Adobe Flash video has been a hassle for years. First with having to even install the Adobe Flash player and then to endure the lack of timely updates and security problems that Adobe has had with the plug-in.
And up until recently, Adobe had not released a player for Adobe Flash or the 64-bit systems; holding back developers yet again. And while Adobe has released a 64-bit version of their player the performance of the player is still an overall bad design and the position that Google is taking is the right one.
On Google’s YouTube site, they’ve indicated that they’re now encoding all uploaded videos to WebM.
Normally, I would say this is a bad thing, but because of a ‘lack’ of a standard in the video market, I believe this is a good thing.
To explain my point, I believe there should be a standard level for playing video over the web; just as there are for JPG and TIFF and PNG; so there should be for video and audio. If nothing more than a base line for viewing content.
WebM is an open media file format for video and audio on the web. Its openness allows anyone to improve the format and its integrations, resulting in a better experience for you in the long-term. As we work to transcode more videos into WebM, we hope to reduce the technical incompatibilities that prevent you from accessing video while improving the overall online video landscape.
Adobe Flash was a stop gap for that; there was no standard and this left them in the position to dictate exactly how video was rendered— and it became the ‘standard’ for a long time, but performance and security wise there were some big trade offs… the Adobe Flash player kept getting bigger and bigger and bulkier. My example would be to ask a person with an older PC to make an attempt to play a Adobe Flash video with the same laptop/PC… it’s going to laggy and slow…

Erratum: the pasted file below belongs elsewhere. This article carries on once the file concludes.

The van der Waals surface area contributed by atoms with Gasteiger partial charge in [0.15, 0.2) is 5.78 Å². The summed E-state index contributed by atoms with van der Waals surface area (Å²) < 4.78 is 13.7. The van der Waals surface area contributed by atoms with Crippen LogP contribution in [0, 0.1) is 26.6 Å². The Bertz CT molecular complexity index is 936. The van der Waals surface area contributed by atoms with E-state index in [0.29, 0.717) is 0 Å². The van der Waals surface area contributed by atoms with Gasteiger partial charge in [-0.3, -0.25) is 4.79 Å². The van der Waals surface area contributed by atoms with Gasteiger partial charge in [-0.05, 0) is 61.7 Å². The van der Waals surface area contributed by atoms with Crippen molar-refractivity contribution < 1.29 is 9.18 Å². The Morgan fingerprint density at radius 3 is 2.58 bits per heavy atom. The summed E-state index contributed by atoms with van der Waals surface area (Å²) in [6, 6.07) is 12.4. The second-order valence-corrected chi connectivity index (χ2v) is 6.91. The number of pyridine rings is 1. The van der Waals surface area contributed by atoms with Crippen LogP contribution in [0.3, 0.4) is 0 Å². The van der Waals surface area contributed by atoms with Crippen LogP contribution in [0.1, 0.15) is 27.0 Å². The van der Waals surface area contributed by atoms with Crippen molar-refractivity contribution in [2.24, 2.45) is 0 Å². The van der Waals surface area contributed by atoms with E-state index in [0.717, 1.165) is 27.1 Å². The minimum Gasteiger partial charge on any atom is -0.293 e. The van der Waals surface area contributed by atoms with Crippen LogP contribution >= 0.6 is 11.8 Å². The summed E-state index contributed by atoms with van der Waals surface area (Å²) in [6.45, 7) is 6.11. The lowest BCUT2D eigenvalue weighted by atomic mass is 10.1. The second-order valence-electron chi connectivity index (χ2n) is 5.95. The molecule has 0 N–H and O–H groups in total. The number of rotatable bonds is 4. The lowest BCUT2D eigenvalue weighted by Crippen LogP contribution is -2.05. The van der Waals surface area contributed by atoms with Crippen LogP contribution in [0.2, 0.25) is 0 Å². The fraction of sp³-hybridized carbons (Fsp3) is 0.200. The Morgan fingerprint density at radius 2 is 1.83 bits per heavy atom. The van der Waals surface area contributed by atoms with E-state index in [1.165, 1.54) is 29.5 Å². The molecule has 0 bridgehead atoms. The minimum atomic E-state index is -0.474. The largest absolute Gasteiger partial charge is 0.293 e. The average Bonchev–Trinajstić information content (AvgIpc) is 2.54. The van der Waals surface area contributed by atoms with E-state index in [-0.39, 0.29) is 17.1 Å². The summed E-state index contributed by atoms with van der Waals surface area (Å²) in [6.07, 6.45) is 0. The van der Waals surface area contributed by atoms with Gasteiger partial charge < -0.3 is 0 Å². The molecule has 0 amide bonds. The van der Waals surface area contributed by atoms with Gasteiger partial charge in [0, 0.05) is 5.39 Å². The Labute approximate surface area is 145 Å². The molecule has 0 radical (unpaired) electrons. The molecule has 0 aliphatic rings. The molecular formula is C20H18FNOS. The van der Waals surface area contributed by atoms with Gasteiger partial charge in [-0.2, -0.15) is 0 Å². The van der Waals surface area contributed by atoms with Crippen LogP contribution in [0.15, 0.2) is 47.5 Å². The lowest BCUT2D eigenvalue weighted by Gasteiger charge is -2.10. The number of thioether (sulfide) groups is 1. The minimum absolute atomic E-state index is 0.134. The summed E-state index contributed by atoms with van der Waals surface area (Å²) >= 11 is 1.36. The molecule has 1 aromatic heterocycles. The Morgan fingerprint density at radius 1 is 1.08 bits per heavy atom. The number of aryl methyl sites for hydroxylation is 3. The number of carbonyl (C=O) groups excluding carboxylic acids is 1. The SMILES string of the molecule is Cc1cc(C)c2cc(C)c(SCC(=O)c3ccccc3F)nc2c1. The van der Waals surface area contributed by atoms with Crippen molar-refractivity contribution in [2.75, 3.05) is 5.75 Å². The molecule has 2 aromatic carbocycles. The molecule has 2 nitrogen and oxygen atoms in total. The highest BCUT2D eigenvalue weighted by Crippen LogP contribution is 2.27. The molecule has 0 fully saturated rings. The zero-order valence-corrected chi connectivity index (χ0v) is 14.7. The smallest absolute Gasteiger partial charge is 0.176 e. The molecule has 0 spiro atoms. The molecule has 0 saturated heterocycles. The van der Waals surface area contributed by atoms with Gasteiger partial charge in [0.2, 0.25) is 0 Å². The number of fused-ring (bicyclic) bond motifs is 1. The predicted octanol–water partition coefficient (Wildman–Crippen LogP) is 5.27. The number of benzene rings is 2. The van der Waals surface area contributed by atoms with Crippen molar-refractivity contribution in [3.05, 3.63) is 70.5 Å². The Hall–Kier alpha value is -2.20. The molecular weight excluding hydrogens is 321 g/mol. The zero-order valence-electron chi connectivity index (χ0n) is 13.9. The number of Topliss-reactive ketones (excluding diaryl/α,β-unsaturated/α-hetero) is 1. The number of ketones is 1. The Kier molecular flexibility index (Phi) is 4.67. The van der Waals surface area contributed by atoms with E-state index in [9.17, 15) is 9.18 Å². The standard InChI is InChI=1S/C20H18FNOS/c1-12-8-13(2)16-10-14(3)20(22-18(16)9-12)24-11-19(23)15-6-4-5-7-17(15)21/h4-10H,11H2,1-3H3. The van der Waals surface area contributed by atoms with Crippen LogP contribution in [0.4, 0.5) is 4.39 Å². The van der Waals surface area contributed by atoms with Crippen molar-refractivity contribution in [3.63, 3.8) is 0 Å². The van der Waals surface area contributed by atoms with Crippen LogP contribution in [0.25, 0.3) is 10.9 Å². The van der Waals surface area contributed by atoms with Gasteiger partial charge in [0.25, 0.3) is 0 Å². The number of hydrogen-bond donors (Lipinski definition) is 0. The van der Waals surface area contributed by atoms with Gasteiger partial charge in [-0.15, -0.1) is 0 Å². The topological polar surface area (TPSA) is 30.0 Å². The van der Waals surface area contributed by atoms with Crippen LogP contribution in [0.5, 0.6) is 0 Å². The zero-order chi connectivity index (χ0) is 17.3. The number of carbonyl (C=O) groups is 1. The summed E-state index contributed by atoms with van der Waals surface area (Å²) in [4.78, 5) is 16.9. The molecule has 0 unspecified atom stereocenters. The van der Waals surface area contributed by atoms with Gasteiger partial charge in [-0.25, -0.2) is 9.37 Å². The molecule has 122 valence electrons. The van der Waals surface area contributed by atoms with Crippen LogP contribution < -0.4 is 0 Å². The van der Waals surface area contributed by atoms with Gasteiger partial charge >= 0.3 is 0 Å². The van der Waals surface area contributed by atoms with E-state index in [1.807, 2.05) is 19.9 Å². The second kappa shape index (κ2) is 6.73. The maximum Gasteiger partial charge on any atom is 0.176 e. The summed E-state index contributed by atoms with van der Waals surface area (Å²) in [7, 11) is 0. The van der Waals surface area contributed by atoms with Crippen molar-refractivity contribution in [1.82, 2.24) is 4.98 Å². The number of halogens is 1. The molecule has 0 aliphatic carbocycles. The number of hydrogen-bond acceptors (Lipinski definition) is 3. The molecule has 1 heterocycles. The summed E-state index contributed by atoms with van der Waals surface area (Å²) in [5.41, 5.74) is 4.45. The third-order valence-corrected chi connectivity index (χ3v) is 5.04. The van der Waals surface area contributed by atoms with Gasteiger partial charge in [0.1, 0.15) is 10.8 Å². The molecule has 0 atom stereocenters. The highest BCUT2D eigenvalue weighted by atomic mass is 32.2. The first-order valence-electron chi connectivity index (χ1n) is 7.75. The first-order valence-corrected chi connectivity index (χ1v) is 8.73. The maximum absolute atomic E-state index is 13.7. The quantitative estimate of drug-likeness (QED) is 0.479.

Technically, if the video was in WebM then and it worked on the laptop/PC, it’ll work just fine now on the same system. This isn’t going to be the case with Adobe Flash. The code has not been refined for older systems, only newer systems; forcing users to upgrade— it just doesn’t seem fair that Adobe has had this power for so long and been able to hold the web community [the world] captive like this…
So, from my standpoint, having a web standard like WebM is the right way to go. Even if it’s not ‘the’ standard; it’s a standard we can build on..
I’m not going to argue performance and memory usage; this post isn’t about that— it’s about having a standard and NOT requiring a plug-in to view content… the browsers can handle that. And as everyone knows the browsers are the Windows to the world, and without a doubt right now, the browser as the MOST developing applications on the web right now [at almost every 6 weeks].
I’m actually surprised that Microsoft hadn’t tried to present something like this, to set a standard, but Microsoft hasn’t done anything in a long time to clarify anything loud. Their last attempt at loud was Internet Explorer 9… and that didn’t work at all.
But over all this should be helping all the Internet users as well as those with Smartphones; getting the most out of their iPhones and Androids…
I like the new standards on the web; the HTML 5 and the WebM — I believe it’s going to be the right choice in the long run. And with YouTube having the most popular site for video; having them change their video format will ensue change quickly.
I’m feeling good about this move to standard video formats…
Larry Henry Jr.